Silvio Berlusconi’s right-hand man Fedele Confalonieri was cleared of suspicion by Milan magistrates Wednesday in connection with alleged kickbacks to the Socialist Party several years ago.
Officials emphasized that no charges were being filed — after exaggerated reports in theMDINItalian press that the exec was under investigation for illegal party financing.
Magistrates at the Milan public prosecutor’s office said Confalonieri’s name was indeed included on a list of people now being investigated, but specified that his name ended up on the list due to a legal technicality.
The spiraling kickback probe, known as Operation Clean Hands, has implicated hundreds of key politicos and businessmen in the past year and shows no sign of a let-up.
Whether or not Fininvest — Berlusconi’s holding company — will be subject to future investigation remains an open question. Fininvest headquarters are now being searched for incriminating documents by the Finance police — as were those of its arch rival, pubcaster RAI, several months ago.
One thing is certain: The brouhaha over presumed corruption within the commercial broadcaster
has not helped Fininvest’s image at a time when it’s fighting off attacks from political and industrial forces to limit its dominant media position.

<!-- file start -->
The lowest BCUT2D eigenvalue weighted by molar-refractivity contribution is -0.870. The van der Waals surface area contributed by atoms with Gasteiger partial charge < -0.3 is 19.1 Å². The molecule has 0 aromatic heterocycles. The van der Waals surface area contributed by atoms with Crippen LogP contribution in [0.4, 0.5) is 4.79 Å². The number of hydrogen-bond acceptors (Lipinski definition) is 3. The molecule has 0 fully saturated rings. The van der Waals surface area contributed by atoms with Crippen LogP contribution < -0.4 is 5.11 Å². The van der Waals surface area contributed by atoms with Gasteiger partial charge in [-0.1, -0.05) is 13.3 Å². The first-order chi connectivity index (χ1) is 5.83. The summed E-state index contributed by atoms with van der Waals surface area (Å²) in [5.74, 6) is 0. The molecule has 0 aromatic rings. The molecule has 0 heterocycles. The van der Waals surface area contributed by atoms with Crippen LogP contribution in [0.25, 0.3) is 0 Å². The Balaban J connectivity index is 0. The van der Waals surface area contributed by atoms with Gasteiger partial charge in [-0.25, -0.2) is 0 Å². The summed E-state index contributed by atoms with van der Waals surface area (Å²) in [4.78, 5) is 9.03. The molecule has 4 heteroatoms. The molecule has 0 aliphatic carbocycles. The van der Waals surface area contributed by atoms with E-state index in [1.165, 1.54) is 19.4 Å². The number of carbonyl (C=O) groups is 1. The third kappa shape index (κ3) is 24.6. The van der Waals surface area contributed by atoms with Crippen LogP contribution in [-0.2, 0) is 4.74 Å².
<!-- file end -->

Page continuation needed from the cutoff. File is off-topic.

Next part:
The bad publicity might also impact negatively on Fininvest’s planned stock market float of its publishing division early next year.
While it appears that Confalonieri himself is now off the hook, one of his assistants, Aldo Brancher, is still in jail in connection with a kickback paid to the Ministry of Health in return for an advertising spend for a public service AIDS campaign.
Brancher and his lawyers say the money paid to the Ministry was his, not Fininvest’s, and the incident involved his private ad company.
Under Italian law, Brancher can be kept in prison while the magistrates are investigating his case.
In the past, investigating magistrates have found that a stay in prison has been remarkably effective in making high-powered exex and party officials reveal information on corruption within corporations and ministries.